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Updated: Jan 8, 2022


Herbal Bath Tea is a traditional way of creating sacred bathing rituals that not only cleanse the body, but soothe the spirit.

A few years ago I decided to start reclaiming my connection to the Earth through gardening. My vegetable garden started out small and at first wasn’t too successful, this lead me to look more into plants that supported pollination. I was elated to discover I could support my garden with a variety plants that not only drew in pollinators, and were stunningly beautiful but could even be medicinal and support my wellness practice. Hence how I came to learn about herbal bath tea.

As I learned more and more about the various healing and medicinal properties of plants that could be grown in my climate I also happened across an article on a Ugandan newborn care practice called Ekyogero (also sometimes Anglicized as Kyogero). Ekyogero is the practice of herbal bathing. Newborns are bathed in a mixture of herbs that introduce some local plant bacteria to the baby. They also help to heal up the umbellical cord, and skin rashes. Certain herbs keep away bad luck, others are intended to induce a peaceful state, others ward off fevers.

But herbals bath tea isn’t just used for newborns. In fact they are used in ritual for plenty of things throughout many different groups indigenous to the African continent – weddings, purification ceremonies, at in end of life rituals/funeral traditions. Ancient Egyptians bathed daily believing it would help purify them for the afterlife, and ritual bathing is still frequently used in Kemetic pratices for mental, physical and spiritual purification. Many people within the African diaspora also use herbal washes to clean negative energies from the home.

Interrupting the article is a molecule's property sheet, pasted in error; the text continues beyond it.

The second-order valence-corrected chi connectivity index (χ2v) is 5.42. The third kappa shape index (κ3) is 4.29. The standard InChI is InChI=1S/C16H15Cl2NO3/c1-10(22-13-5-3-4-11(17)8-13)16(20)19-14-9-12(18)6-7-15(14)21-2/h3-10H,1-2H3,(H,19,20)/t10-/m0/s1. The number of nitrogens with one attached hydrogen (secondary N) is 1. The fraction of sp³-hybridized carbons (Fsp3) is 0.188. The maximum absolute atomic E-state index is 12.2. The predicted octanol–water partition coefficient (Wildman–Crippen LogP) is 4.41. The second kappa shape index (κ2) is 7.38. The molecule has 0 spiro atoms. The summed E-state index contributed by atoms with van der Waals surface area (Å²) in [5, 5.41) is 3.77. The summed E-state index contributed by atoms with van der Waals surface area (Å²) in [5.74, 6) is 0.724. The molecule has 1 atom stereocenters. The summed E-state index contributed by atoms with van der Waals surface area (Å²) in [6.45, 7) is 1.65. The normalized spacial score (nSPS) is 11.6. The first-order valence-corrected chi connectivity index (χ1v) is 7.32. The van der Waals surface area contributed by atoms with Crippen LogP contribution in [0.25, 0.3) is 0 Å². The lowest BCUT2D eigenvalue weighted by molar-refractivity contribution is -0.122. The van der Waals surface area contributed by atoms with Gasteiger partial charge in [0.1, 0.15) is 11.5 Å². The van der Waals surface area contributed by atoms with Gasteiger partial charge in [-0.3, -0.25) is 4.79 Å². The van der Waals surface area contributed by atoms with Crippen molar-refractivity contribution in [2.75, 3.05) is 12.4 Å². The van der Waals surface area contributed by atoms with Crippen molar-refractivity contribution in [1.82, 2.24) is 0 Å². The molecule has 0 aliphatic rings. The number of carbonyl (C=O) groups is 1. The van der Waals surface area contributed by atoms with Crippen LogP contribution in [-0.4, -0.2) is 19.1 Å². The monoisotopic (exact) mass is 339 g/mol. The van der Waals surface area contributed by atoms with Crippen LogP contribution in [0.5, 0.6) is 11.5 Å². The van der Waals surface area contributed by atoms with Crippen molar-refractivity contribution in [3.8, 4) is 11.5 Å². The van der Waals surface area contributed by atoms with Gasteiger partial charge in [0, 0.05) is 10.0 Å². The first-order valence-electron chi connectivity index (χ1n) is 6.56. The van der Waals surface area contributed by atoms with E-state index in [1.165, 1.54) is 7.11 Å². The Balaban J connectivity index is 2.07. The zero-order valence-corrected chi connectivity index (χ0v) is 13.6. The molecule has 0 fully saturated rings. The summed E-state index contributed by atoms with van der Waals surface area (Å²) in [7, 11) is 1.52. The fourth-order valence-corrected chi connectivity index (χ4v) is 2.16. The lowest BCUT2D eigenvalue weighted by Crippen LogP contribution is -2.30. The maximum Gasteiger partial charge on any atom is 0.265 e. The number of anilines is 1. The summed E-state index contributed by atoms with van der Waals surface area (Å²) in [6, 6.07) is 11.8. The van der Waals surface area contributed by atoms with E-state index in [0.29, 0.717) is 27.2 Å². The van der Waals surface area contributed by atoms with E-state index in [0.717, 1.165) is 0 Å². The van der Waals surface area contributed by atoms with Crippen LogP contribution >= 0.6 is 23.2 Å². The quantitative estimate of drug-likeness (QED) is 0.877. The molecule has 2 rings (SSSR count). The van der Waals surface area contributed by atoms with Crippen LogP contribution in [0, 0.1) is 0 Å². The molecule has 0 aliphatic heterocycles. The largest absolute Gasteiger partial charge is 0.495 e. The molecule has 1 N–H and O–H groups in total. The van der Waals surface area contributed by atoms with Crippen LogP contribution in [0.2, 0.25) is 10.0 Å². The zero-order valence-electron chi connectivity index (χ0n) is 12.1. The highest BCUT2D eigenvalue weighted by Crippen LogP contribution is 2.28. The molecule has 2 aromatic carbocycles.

Of course I cannot grow some of the herbs grown on the African continent in my garden due to climate, and of course I wouldn’t want to plant potentially invasive species in this soil. Any plants I am unsure of spreading that are not local to here are plants I put into containers to keep them from spreading (such as cornflower and any sort of non-local mint).

After some research on a variety of plants I decided to grow mint (mentha canadensis), Calendula (calendula officinalis), Lavender (lavandula), Corn flowers (centaurea cyanus) and Rose (rosa). I chose these plants not only because they have healing properties, and draw in pollinators and look pretty. They are also companion plants for my veggies – corn flowers also attract the types of wasps that eat cabbage moth larvae (a european invasive moth species), and calendula attracts aphids away from my leafy greens (many folks use ladybugs to eat aphids – but actually they too are an invasive species from the UK, that outcompete many North American insects for food!)

Kendra’s Soothing Herbal Bath Tea Recipe:

  • 1/4 cup dried mint (anti-inflammatory, antipruritic)

  • 1/4 cup dried calendula (anti-inflammatory, soothing)

  • 1/4 cup dried rose (calming, cooling)

  • 1/4 cup cornflower (anti-inflammatory, cooling)

  • 1/4 cup lavender (calming, sedative, relieves insomnia, anxiety)

  • 1/2 cup dead sea salt crystals (sea salt, or Himalayan salt will also do)

Mix ingredients well.

Place 4-5 teaspoons in a compostable tea bag, or reusable natural-fiber drawstring bag (such as a cotton or linen bag) to avoid sending all the plant bits down the drain. Alternatively if you want to put your tea directly into the water, seriously consider using a mesh bathtub strainer to avoid clogging your pipes.

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